Societal Shifts Shape Future of Foodservice

April 17, 2018

Societal Shifts Shape Future of Foodservice

Coca-Cola webinar maps changes ahead for grocerants to succeed

Grocerant operators can leverage a trove of actionable insights revealed by The Coca-Cola Company, in its recent webinar on macro forces and trends shaping consumers’ food demand and the retail foodservice industry.

Speakers Chris Startt, Director of Foodservice Insights, and Randy Raymond, Director of Retail Foodservice Strategy, at Coca-Cola North America, connected significant shifts in American society to the eating experiences consumers demand, and shared culinary, operational and marketing tips to help the growing grocerant sector advance to where customers are heading. 

The webinar, Foodservice Trends: Macro Forces & Consumer Trends are Shaping the Future of Restaurants, was the second in The Great Grocerant webinar series series moderated by SupermarketGuru Phil Lempert, who said, “As shopper needs and expectations evolve, our industry must also adapt.  Understanding trends can help you connect with your shoppers and build loyalty.” 

Three macro forces

The journey to successful, targeted grocerant offerings starts with an understanding of three macro forces shaping the future of foodservice - demographics, technology use, and political, economic and social uncertainties. 

A few highlights of each, as outlined by Mr. Startt:

Demographics.  2016 saw the slowest population growth since The Great Depression, and it’s expected that more than 1 in 5 Americans will be over the age of 65 by 2040.  Slow population growth and an aging consumer limits growth, consumption and spending power.  The U.S. will not have a single racial or ethnic majority by 2044. There is growing diversity in household structures. Urbanization accelerates the need for convenience.  Income bifurcation creates polarized purchasing behavior, requiring marketers to consider value in new ways.

Technology.  We’re more digital natives. By 2025, 44% of the U.S. population will have been born after the Internet was created. We’re more connected in our daily lives through technology, such as social media and connected devices. We can more easily access information to make decisions, and use Business Intelligence to explore and develop insights to uncover new opportunities. We’re only beginning to see automation’s impact on labor efficiencies.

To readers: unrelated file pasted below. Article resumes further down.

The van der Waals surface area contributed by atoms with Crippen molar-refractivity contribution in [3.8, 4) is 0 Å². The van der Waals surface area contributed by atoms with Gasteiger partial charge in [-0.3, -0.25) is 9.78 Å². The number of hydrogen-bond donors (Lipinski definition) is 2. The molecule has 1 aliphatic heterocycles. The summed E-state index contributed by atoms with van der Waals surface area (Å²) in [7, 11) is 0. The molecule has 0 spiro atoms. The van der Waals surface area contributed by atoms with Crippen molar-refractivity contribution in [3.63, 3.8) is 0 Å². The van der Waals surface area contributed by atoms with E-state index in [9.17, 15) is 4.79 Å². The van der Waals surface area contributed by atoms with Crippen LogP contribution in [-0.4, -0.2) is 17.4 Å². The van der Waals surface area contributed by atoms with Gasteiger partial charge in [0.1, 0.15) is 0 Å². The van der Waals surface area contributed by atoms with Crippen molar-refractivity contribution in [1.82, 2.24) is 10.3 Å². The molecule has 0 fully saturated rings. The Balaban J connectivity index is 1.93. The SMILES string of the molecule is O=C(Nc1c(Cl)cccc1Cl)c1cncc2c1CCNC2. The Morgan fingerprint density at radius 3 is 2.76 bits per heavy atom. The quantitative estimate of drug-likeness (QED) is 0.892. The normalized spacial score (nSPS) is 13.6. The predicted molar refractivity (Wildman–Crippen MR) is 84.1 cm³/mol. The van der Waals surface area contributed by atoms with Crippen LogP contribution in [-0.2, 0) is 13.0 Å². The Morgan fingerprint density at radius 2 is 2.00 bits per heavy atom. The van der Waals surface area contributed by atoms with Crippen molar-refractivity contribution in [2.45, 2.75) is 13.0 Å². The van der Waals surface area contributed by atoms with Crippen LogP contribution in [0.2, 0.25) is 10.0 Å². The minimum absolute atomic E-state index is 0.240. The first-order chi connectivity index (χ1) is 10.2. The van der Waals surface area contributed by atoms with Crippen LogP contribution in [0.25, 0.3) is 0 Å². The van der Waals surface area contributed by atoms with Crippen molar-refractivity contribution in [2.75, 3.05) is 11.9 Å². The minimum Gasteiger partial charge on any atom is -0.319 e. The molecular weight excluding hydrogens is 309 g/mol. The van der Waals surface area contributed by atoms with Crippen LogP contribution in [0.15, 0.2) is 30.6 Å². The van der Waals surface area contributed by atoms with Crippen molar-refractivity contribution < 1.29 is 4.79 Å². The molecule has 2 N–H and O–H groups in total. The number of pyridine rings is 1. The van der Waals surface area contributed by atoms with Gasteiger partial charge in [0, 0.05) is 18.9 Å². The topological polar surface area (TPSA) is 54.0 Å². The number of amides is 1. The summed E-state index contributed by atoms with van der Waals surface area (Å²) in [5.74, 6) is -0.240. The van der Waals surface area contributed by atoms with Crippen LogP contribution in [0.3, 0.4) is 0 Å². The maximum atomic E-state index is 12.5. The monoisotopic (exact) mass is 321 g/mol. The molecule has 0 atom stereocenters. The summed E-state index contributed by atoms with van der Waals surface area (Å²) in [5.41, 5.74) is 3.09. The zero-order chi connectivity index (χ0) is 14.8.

Uncertainty.  Political, economic and social volatility are becoming more dynamic as businesses, governments, economies and societies are more interconnected.  Limited resources and more volatile pricing create supply-chain complexity, as consumers demand more sustainability and transparency in our food supply. 

How consumers are changing as a result

Consumer lifestyles, aspirations and expectations are evolving in these ways, he noted:

Lifestyles.  Technology interacts with brands and purchases at a single click today.  There is an omni-channel blend of physical and digital paths to purchase – digital influences 31 cents of every dollar spent in the food and beverage category, and this is growing.  Social connectivity lets us learn about and interact with new brands. Yet busy, stressed consumers seek ways to simplify their lives through e-commerce, delivery, home meals kits and retail foodservice.

Aspirations.  People purposefully seek balanced well-being, not just physical health.  We’re also more purposeful about sustainability – 3 in 4 Millennials are willing to pay more for a sustainable offering. While we’re value-conscious, premium foods and beverages have grown over the past two years.

Expectations.  78% of Millennials would rather spend money on experiences than things, leading to growth in travel and live events.  As both new travel and social media expose us to new cultures, we often try more ethnic cuisines. We also reward brands that treat us with honesty, openness and respect. 

Mr. Startt urged retail foodservice operators to think strategically about how their outlets could “continually evolve to meet the needs and expectations of an aging, more diverse, and more urban population. How do we stay on pace, or catch up, using technology as a tool for improving or simplifying the guest experience, or making operations more efficient? How do we meet guest needs related to value and their desires related to experience, sustainability and authenticity?”

These thoughts set the stage for the rest of both speakers’ observations on foodservice industry trends, tangible ways grocerants could satisfy customers, and what a restaurant of the future might look like.  The Great Grocerant invites readers to continue reading companion stories in this April issue and the May issue on the webinar’s data-rich content.  Also, if you missed the initial webinar on February 28, feel free to register here for the recording.